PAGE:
|Norvir||ritonavir, or RTV|
|BRAND NAME||GENERIC NAME|
|CLASS:||Protease inhibitor (PI)|
|MANUFACTURER:||Abbott Laboratories | www.norvir.com | (800) 222–6885|
|AWP:||$314.99 / month for 30 tablets;
$1,728.24 for 240 mL oral solution (80 mg/mL)
|Standard Dose: Almost never used at its approved dose (a lead-in dosing, then six 100 mg tablets twice daily). Do not crush or chew tablets, always swallow whole. Norvir is primarily used as a boosting agent for other PIs (increases the levels of other PIs so that they can be taken less often), at smaller doses of 100 to 400 mg, either once or twice a day with a meal. See drug label of the other PI. Always take Norvir at the same time as the other PI prescribed by your provider. Take missed dose as soon as possible, unless it is closer to the time of your next dose. Do not double up on your next dose. Approved for children ages one month and older. Liquid formulation available, but it tastes horrible.|
Most common side effects include weakness, stomach pain, upset stomach (nausea, diarrhea, and vomiting); tingling/numbness around the mouth, hands, or feet; loss of appetite; taste disturbance; weight loss; headache; dizziness; pancreatitis; and alcohol intolerance. Other potential side effects are liver problems, such as an increase in liver enzymes (AST, ALT, and GGT), hepatitis, jaundice (yellowing of skin), and increased muscle enzyme (CPK) and uric acid. People with hepatitis B or C may be at increased risk. See chart for potential drug class side effects.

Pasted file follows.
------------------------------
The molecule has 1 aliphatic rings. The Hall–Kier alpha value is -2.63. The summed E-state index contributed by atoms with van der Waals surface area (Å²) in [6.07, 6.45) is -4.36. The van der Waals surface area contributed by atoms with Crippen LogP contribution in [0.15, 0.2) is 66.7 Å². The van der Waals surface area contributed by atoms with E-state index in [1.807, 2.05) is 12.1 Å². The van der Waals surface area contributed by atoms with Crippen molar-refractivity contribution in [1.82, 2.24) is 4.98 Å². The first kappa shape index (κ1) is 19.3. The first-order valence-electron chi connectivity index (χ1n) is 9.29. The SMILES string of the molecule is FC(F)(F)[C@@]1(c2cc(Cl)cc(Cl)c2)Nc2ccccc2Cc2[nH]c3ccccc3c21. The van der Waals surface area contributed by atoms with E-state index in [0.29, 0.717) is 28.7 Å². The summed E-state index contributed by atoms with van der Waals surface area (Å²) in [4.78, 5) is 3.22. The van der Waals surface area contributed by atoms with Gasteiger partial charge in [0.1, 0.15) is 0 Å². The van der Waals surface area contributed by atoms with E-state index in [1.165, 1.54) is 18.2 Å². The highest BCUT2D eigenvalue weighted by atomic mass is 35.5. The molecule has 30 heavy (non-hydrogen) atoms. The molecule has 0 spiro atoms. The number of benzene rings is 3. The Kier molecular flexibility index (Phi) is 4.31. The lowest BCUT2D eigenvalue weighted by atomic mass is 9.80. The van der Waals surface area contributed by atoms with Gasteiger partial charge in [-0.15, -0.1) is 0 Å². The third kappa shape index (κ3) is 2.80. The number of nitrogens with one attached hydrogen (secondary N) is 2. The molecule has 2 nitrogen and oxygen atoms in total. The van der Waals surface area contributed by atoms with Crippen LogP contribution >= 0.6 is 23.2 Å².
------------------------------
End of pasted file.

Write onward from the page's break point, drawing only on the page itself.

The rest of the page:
PIs interact with many other drugs. See package insert for the most complete list. Tell your provider or pharmacist about all medications, herbs, and supplements you are taking or thinking of taking, prescribed or not. Do not take with alfuzosin, Revatio, Tambocor, Rythmol, Cordarone, oral Versed, Halcion, Rifadin, Orap, Vfend (voriconazole), garlic supplements, or the herb St. John’s wort. Do not use Advicor, Altoprev, Livalo, Mevacor, Simcor, Vytorin, or Zocor for the treatment of high cholesterol. Cholesterol-lowering alternatives are Crestor, Lescol, Lipitor, and Pravacol (pravastatin), but should be used with caution and started at the lowest dose possible; monitor closely for increased side effects from these medications. Increases levels of fluticasone (found in Advair, Flonase, and Flovent); use only if the benefits outweigh the risks, and monitor for signs of Cushing’s syndrome (increased fat in the abdomen, fatty hump between the shoulders, rounded face, red/purple stretch marks on the skin, bone loss, possible high blood pressure, and sometimes diabetes). Trazodone concentrations may increase; a lower dose of trazodone is recommended. Norvir and Aptivus may decrease levels of methadone and methadone may need to be increased, but withdrawal rarely occurs. Use caution with anti-convulsants Tegretol (carbamazepine), phenobarbital, and Dilantin (phenytoin). Use calcium channel blockers (such as Norvasc, Procardia, and others) with caution. Cialis, Levitra, and Viagra levels are increased; doses should not exceed 10 mg Cialis or 2.5 mg Levitra per 72 hours, or 25 mg Viagra per 48 hours. Effectiveness of birth control pills may be decreased; consider the use of alternative or additional contraception. Levels of the street drug Ecstasy are greatly increased by Norvir, and at least one death has been attributed to the combination. GHB is also dangerous with Norvir. Tobacco and alcohol may lower blood levels of Norvir. Biaxin (clarithromycin) levels can increase by up to 80%. Use with caution with bosentan, salmeterol, and immunosuppressants; lower colchicine dose. Use of the hepatitis C drug Victrelis (boceprevir) along with a Norvir-boosted PI can potentially reduce the effectiveness of both drugs—combined use is not recommended.